It is rare any event goes exactly according to plan—no matter how much you might attempt to expect the unexpected, there is almost always something that comes up. This was certainly the case for the opening of the Whistler Grocery Store, Whistler’s first dedicated supermarket, in January 1981.
The Grocery Store was scheduled to open on Thursday, Jan. 22, 1981. At the time, there were few businesses open in Whistler Village and, while the buildings around Village Square were recognizable to those familiar with the Village today, many of the other buildings were still under construction or yet to be started. The Blackcomb Lodge, the first major lodging to open in the Village, opened Dec. 29, 1980, and its restaurant Russell’s opened in January, though the Brass Rail Lounge in the same building was still unfinished. Tapley’s Pub was also slated to open in January, followed by Stoney’s Restaurant the following month.
Delays to the various openings in the Village started in December, when it began to rain on Dec. 24 and kept raining. By Dec. 26, flooding was occurring around the Lower Mainland and other areas of British Columbia, and Highway 99 was washed out around Culliton Creek and north of the Rutherford Creek junction, cutting Whistler off from the rest of the Sea to Sky. The road reopened by the beginning of 1981, but closed again on Jan. 21 when the detour around the Culliton Creek wash out was itself washed out.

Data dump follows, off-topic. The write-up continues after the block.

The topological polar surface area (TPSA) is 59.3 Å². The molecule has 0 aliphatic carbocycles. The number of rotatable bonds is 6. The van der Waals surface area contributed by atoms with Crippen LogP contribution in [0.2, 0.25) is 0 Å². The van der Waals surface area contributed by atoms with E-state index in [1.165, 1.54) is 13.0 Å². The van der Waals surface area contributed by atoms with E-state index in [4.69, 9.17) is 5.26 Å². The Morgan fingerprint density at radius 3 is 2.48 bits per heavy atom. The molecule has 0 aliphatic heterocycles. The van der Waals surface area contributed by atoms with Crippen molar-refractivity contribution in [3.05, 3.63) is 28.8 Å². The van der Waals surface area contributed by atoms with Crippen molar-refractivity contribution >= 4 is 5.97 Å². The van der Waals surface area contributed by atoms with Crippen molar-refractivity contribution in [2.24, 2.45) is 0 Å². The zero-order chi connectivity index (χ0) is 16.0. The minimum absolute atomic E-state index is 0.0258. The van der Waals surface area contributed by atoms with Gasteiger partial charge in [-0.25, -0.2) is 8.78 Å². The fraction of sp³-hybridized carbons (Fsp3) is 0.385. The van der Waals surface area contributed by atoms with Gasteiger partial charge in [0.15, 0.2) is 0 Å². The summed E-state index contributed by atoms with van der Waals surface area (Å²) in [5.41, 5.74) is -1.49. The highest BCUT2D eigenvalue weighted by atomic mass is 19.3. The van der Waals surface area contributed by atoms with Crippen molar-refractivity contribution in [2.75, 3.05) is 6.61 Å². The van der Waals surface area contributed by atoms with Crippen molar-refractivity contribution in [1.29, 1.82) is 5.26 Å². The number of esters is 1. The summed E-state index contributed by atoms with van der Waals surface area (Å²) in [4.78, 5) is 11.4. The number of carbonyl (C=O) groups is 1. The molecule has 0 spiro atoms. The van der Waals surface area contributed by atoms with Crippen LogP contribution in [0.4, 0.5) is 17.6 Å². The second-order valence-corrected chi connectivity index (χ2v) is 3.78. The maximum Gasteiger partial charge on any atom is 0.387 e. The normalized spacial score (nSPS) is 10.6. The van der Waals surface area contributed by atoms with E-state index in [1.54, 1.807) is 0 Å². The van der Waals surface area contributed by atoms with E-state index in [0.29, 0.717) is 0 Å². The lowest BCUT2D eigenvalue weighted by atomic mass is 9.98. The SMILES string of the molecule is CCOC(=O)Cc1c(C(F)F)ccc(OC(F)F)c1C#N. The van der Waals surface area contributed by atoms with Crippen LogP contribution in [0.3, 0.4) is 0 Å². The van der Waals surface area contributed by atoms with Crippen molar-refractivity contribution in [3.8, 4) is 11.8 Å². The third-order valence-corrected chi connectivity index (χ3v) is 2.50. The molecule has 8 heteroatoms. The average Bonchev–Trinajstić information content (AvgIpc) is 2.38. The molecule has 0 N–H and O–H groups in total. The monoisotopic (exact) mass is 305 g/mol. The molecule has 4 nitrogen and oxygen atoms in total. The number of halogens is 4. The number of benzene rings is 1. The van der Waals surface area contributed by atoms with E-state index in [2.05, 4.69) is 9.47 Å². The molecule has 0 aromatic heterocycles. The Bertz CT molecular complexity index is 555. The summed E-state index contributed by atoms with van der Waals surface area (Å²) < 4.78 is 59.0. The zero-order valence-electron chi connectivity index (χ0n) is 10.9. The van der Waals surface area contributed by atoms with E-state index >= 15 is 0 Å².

The rain also caused problems on the mountains, particularly on Blackcomb, which had only begun operating Dec. 4. Higher elevations had good skiing, and both mountains worked hard to make snow when possible, and move it around in order to get skiers to the lifts, but there was very limited terrain, and long lines to download each afternoon (Blackcomb reportedly even began handing out lemonade to those waiting to download Lift 2). Whistler Mountain was able to continue operating in a limited capacity, but Blackcomb temporarily shut down operations and laid off staff.
Both the Blackcomb Lodge and Tapley’s Pub delayed their opening for a few days to a week because of the weather and road closures. The Grocery Store’s manager, Ted Pryce-Jones, however, decided to open as scheduled on Thursday, Jan. 22, though not exactly as planned.
According to the Whistler Question, Pryce-Jones decided to open “when it became apparent that the Whistler and Pemberton residents were in danger of running out of certain foodstuffs.” Even though the Grocery Store had no fresh meat or produce, residents “flooded” the store to buy milk, bread, cereal, and other foods. In order to meet the demand for milk, Pryce-Jones organized daily Dairyland deliveries by rail, which also supplied restaurants and other goods. Deliveries were limited by the availability of freight space, and by the time the highway reopened on Monday, Jan. 26, the Grocery Store and other stores that carried food had run out of fresh produce and milk.
Because of the lack of supply, Pryce-Jones decided to delay the Grocery Store’s Grand Opening Sale until they could restock, but the store did offer various “In Store Specials.” By the end of the month, regular deliveries had resumed, and the Grocery Store did very good business, especially in fresh produce, where Pryce-Jones reported “people buying the vegetables and fruit almost as fast as it could be put out.”
The store was open seven days a week and, perhaps unsurprisingly, was busiest between 4:30 and 6:30 p.m., when skiers came down from the mountains (it did begin snowing by the end of the month).
The Grocery Store was able to offer its Grand Opening Sale from Feb. 5 to 8, just a little later than expected, and continued to be busy as the only full-service grocery store in Whistler. Despite a somewhat shaky start, the Grocery Store continues to operate today out of the same space in the Hearthstone building more than 40 years later